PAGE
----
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The Red Tide – Bioluminescence in San Diego

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It's that time of the year that all San Diegans and tourists from far and near are looking forward to. And that is the bioluminescent waves that happen yearly on the shores of the Southern California beaches from as far north as Santa Barbara, Malibu, Venice Beach all the way down to San Diego and Mexico.

These magical electric blue waves are caused by the red tide. The red tide happens when microorganisms called dinoflagellates are in bloom. Dinoflagellates use bioluminescence as a form of predator avoidance. That means that when a small fish tries to eat the algae, the algae produce this beautiful blue light that attracts bigger predators which instead eat the small fish. Pretty clever for a single-cell organism, right?

So, if it produces a blue light why is it called the RED tide? During the day these tiny creatures come to the surface of the water where they concentrate for sunlight. This results in an intense reddish coloration of the waves, thus the name Red Tide. During the night, however, if agitated by the waves or any other movement in the water, the algae emit the dazzling blue light.

When Can The Red Tide Be Observed in San Diego?

The beautiful display of light can be observed on San Diegan beaches anytime from April to October and last for days like in May 2018, one to two weeks like September 2013 and June 2019 or even close to one month like the red tide in April 2020.

Red tides are unpredictable and not all of them produce bioluminescence, according to Scripps Institution of Oceanography. Scientists do not know how long the displays will last or exactly when they will occur."We know it's happening because we see it", they say. So, keep an eye open to the waves turning red. That's when you are most likely to observe bioluminescent ocean waves in San Diego.?

Where Do Red Tides Occur In The USA?

There are several places in the world where bioluminescence occurs and few of them are located in the USA. This phenomenon can be observed on both East and West Coasts of the United States.

  • Mission Bay, San Diego, CA
  • Torrey Pines, San Diego, CA
  • Manasquan Beach, Nj
  • Cortez, FL

Bioluminescence can also be observed around the world in places like:

  • Cairns, Australia
  • Gippsland Lakes, Australia
  • Luminous Lagoon, Trelawny, Jamaica
  • Mosquito Bay, Vieques, Puerto Rico
  • Halong Bay, Vietnam
  • Bali, Indonesia

How To Take A Great Picture Of The Bioluminescent Red Tide?

Dinoflagellates, the small algae that make up the red tide can only glow for a split-second or so every 24 hours. There are millions of them in the water making the glow appear continuous, which means the best way to capture a great picture of the bioluminescence is by using a tripod and taking a long exposure shot capturing the millions of tiny millisecond-long glows that make up the illumination.

Another factor to take into consideration when planning your trip to San Diego to see the bioluminescence is the phase of the moon. Moonlight is also key for great night-time pictures of the red tide so going out on a crescent or full moon will ensure you take the best photos of bioluminescent San Diegan waves. Add the two together, a full moon and the glowing blue ocean and you have yourself a fairytale background where all beautiful things are possible.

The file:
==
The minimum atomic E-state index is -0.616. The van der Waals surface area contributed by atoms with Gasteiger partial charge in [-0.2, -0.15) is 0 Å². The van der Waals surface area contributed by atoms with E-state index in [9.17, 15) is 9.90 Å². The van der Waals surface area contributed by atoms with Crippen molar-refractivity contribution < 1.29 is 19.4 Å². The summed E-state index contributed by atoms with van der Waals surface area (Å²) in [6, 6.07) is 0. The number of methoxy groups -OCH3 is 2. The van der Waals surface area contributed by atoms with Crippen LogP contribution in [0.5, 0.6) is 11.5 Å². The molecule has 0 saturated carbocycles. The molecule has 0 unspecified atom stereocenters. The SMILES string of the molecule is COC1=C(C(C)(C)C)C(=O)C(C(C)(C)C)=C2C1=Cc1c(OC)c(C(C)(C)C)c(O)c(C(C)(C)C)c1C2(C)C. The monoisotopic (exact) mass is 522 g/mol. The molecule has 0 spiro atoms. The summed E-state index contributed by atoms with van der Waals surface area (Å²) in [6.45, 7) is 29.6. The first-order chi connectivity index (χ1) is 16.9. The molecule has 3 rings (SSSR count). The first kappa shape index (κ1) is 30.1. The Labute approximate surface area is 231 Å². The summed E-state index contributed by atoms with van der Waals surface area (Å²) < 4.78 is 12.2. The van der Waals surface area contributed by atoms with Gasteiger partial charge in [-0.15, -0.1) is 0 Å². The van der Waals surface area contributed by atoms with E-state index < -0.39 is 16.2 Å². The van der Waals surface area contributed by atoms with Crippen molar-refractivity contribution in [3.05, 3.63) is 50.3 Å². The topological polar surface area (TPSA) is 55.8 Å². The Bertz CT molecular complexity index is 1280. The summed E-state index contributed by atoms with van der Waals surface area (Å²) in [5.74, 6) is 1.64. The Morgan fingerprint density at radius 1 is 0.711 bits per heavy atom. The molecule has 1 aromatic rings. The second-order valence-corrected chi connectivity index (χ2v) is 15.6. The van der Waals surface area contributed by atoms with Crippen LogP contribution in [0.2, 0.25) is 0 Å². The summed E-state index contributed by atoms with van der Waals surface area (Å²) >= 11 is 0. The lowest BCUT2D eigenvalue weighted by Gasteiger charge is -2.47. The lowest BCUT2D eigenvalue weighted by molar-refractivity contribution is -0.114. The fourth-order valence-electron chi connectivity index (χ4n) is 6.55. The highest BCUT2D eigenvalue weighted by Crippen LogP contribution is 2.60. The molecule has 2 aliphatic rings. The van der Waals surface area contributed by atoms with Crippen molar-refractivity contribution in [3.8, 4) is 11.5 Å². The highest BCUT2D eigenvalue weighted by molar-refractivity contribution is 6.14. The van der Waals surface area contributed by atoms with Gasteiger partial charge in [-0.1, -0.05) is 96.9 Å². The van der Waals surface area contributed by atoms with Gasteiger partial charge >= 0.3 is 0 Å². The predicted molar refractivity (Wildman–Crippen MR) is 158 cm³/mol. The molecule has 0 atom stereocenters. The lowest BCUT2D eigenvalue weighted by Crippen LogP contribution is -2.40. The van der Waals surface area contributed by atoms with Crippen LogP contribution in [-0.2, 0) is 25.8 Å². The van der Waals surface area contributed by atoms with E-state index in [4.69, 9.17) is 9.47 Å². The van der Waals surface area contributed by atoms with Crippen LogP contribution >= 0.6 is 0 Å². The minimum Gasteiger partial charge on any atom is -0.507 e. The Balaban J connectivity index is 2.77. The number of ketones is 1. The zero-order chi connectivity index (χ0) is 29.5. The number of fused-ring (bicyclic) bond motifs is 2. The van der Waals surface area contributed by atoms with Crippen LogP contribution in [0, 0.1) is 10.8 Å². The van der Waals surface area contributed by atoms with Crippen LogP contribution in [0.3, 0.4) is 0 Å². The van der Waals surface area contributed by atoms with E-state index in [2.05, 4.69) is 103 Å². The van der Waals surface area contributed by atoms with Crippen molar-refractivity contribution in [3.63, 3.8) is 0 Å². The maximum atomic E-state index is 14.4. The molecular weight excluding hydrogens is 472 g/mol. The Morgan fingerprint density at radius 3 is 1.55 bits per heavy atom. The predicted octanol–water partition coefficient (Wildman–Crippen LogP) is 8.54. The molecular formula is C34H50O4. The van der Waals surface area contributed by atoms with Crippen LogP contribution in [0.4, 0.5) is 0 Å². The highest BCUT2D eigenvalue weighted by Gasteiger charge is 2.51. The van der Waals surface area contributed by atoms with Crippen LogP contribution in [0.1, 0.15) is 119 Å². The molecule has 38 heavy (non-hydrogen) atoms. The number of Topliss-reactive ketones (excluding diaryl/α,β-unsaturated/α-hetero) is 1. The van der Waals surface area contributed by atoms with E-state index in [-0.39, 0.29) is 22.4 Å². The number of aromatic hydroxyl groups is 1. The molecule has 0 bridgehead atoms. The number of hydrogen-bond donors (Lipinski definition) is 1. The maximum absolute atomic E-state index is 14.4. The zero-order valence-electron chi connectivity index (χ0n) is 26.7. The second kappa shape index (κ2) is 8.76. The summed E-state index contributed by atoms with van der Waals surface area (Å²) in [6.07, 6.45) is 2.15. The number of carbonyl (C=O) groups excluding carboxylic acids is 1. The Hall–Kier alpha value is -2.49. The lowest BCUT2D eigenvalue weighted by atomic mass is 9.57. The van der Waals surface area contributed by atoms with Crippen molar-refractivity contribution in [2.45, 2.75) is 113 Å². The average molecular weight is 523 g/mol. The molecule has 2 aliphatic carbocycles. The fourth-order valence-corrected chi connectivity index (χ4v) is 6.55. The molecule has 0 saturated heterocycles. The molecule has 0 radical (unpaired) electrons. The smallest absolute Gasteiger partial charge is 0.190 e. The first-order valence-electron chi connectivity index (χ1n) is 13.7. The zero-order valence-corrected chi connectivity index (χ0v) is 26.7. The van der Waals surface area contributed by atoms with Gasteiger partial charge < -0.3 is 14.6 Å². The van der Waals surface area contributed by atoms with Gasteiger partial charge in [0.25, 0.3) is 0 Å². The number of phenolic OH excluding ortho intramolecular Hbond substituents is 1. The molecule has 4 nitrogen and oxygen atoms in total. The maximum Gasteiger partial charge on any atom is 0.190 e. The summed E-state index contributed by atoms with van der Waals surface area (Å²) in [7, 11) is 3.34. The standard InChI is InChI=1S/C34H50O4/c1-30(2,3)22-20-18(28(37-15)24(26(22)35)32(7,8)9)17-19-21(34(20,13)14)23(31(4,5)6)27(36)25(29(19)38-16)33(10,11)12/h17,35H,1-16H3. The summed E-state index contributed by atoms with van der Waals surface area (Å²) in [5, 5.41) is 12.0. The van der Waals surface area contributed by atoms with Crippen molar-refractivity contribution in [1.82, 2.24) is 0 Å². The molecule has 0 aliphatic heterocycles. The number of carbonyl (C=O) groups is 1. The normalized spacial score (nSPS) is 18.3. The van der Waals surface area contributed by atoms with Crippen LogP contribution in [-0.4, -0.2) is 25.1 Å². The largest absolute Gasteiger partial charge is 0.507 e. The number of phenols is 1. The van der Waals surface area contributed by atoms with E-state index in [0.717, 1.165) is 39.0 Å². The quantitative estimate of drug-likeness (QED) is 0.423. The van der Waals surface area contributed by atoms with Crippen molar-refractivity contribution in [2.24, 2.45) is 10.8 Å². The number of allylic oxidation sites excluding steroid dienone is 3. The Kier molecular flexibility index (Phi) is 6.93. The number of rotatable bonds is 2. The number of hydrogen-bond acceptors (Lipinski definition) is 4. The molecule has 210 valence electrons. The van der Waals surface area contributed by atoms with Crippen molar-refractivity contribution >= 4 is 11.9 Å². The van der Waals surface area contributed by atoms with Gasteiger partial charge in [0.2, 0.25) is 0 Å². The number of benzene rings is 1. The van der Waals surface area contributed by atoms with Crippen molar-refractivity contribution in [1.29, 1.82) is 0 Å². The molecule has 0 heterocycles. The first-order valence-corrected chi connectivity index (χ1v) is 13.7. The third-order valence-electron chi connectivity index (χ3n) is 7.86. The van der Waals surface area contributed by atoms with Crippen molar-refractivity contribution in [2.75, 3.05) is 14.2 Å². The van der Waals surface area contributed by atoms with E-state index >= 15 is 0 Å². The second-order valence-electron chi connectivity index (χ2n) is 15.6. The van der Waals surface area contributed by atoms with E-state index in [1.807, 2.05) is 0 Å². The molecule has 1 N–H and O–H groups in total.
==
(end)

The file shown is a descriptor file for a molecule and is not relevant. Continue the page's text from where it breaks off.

What Should I Bring To The Beach For The Bioluminescence Display?

The best time at night to observe the bioluminescent display in San Diego is when it gets completely dark, 1 or 2 hours after sunset, so around 10 - 11 PM. Remember even sunny San Diego can get a little chilly at night so if you want to be able to spend a couple of hours enjoying the light show, bring with warm clothing and wear some comfortable shoes. You can bring any food or drinks you would like to enjoy a relaxing night on the beach.

Don't forget your camera and a beach towel or picnic blanket to sit on the beach. Also, very important: bug spray or sunscreen is not allowed because of the harmful effect they have on the microorganisms. You can use non -DEET bug spray, which we highly recommend if you want to peacefully enjoy the night and not scratch your skin off for the following days, but refrain from wearing strong perfumes or hairsprays.

Is The Red Tide In San Diego Toxic?

Scientists say these tiny creatures can emit toxins that might irritate those with underlying breathing problems like asthma or other chronic respiratory issues. These people, doctors say, should avoid red tides. Symptoms from breathing red tide toxins can include coughing, sneezing, and teary eyes. For most people, it is safe to swim in the red tidewaters, but this can cause skin irritation and burning eyes. Do not swim among dead fish because they can be associated with harmful bacteria.

The Perfect Accommodation To Return To After Seeing The Bioluminescent Ocean

After a couple of perfect hours spent on the beach listening to the ocean roar, it is now time to finish the night in luxury. You have enjoyed the dazzling neon blue lights showcased by talented little performers and you can now retire to one of our welcoming vacation rentals in Cardiff by-the-Sea. Our homes provide the perfect place for a good night's sleep or some peaceful time on the deck to contemplate the spectacle witnessed. ?Book either one of our comfortable, welcoming vacation homes and take in the beautiful nigh-scenery Cardiff by-the-Sea has to offer. Choose between our Penthouse, Parkhouse, or Seacottage, pour yourselves a glass of Californian wine, and relax.